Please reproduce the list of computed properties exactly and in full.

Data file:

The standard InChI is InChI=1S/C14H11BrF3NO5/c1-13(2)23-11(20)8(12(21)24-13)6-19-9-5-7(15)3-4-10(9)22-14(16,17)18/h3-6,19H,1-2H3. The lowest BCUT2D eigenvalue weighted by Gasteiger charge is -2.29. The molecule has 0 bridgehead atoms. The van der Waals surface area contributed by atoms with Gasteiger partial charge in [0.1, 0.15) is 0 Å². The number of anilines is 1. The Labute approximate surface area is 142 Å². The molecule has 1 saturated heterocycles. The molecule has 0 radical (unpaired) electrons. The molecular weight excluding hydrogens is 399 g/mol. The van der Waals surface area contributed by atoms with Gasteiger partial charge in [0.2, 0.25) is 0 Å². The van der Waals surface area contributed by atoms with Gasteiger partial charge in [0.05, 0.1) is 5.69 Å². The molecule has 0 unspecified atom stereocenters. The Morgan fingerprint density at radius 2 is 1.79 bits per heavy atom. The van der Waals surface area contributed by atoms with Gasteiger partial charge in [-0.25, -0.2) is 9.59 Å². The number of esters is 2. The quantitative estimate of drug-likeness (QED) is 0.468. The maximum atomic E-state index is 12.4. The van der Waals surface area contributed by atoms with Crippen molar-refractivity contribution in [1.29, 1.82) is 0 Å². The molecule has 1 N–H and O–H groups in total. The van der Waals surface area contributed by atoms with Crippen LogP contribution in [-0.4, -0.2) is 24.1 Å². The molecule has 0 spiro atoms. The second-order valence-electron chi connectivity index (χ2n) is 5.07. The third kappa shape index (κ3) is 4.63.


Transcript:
The standard InChI is InChI=1S/C14H11BrF3NO5/c1-13(2)23-11(20)8(12(21)24-13)6-19-9-5-7(15)3-4-10(9)22-14(16,17)18/h3-6,19H,1-2H3. The lowest BCUT2D eigenvalue weighted by Gasteiger charge is -2.29. The molecule has 0 bridgehead atoms. The van der Waals surface area contributed by atoms with Gasteiger partial charge in [0.1, 0.15) is 0 Å². The number of anilines is 1. The Labute approximate surface area is 142 Å². The molecule has 1 saturated heterocycles. The molecule has 0 radical (unpaired) electrons. The molecular weight excluding hydrogens is 399 g/mol. The van der Waals surface area contributed by atoms with Gasteiger partial charge in [0.2, 0.25) is 0 Å². The van der Waals surface area contributed by atoms with Gasteiger partial charge in [0.05, 0.1) is 5.69 Å². The molecule has 0 unspecified atom stereocenters. The Morgan fingerprint density at radius 2 is 1.79 bits per heavy atom. The van der Waals surface area contributed by atoms with Gasteiger partial charge in [-0.25, -0.2) is 9.59 Å². The number of esters is 2. The quantitative estimate of drug-likeness (QED) is 0.468. The maximum atomic E-state index is 12.4. The van der Waals surface area contributed by atoms with Crippen molar-refractivity contribution in [1.29, 1.82) is 0 Å². The molecule has 1 N–H and O–H groups in total. The van der Waals surface area contributed by atoms with Crippen LogP contribution in [-0.4, -0.2) is 24.1 Å². The molecule has 0 spiro atoms. The second-order valence-electron chi connectivity index (χ2n) is 5.07. The third kappa shape index (κ3) is 4.63.